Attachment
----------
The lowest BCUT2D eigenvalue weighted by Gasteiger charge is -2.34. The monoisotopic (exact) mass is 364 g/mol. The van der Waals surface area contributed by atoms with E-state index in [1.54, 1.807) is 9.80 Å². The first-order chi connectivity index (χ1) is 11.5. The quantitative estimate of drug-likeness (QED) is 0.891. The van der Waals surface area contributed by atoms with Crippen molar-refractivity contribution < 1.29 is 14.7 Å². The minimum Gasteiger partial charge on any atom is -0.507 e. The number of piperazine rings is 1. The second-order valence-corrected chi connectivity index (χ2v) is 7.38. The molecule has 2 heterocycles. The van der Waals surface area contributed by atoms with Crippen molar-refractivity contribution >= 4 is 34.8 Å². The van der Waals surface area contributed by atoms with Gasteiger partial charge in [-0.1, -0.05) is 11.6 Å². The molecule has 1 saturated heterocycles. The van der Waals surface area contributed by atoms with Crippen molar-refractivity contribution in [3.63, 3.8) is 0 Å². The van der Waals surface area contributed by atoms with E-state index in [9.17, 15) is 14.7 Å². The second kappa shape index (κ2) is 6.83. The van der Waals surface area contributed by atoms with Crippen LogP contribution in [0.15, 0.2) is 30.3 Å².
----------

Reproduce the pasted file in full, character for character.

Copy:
The lowest BCUT2D eigenvalue weighted by Gasteiger charge is -2.34. The monoisotopic (exact) mass is 364 g/mol. The van der Waals surface area contributed by atoms with E-state index in [1.54, 1.807) is 9.80 Å². The first-order chi connectivity index (χ1) is 11.5. The quantitative estimate of drug-likeness (QED) is 0.891. The van der Waals surface area contributed by atoms with Crippen molar-refractivity contribution < 1.29 is 14.7 Å². The minimum Gasteiger partial charge on any atom is -0.507 e. The number of piperazine rings is 1. The second-order valence-corrected chi connectivity index (χ2v) is 7.38. The molecule has 2 heterocycles. The van der Waals surface area contributed by atoms with Crippen molar-refractivity contribution >= 4 is 34.8 Å². The van der Waals surface area contributed by atoms with Gasteiger partial charge in [-0.1, -0.05) is 11.6 Å². The molecule has 1 saturated heterocycles. The van der Waals surface area contributed by atoms with Crippen molar-refractivity contribution in [3.63, 3.8) is 0 Å². The van der Waals surface area contributed by atoms with E-state index in [9.17, 15) is 14.7 Å². The second kappa shape index (κ2) is 6.83. The van der Waals surface area contributed by atoms with Crippen LogP contribution in [0.15, 0.2) is 30.3 Å².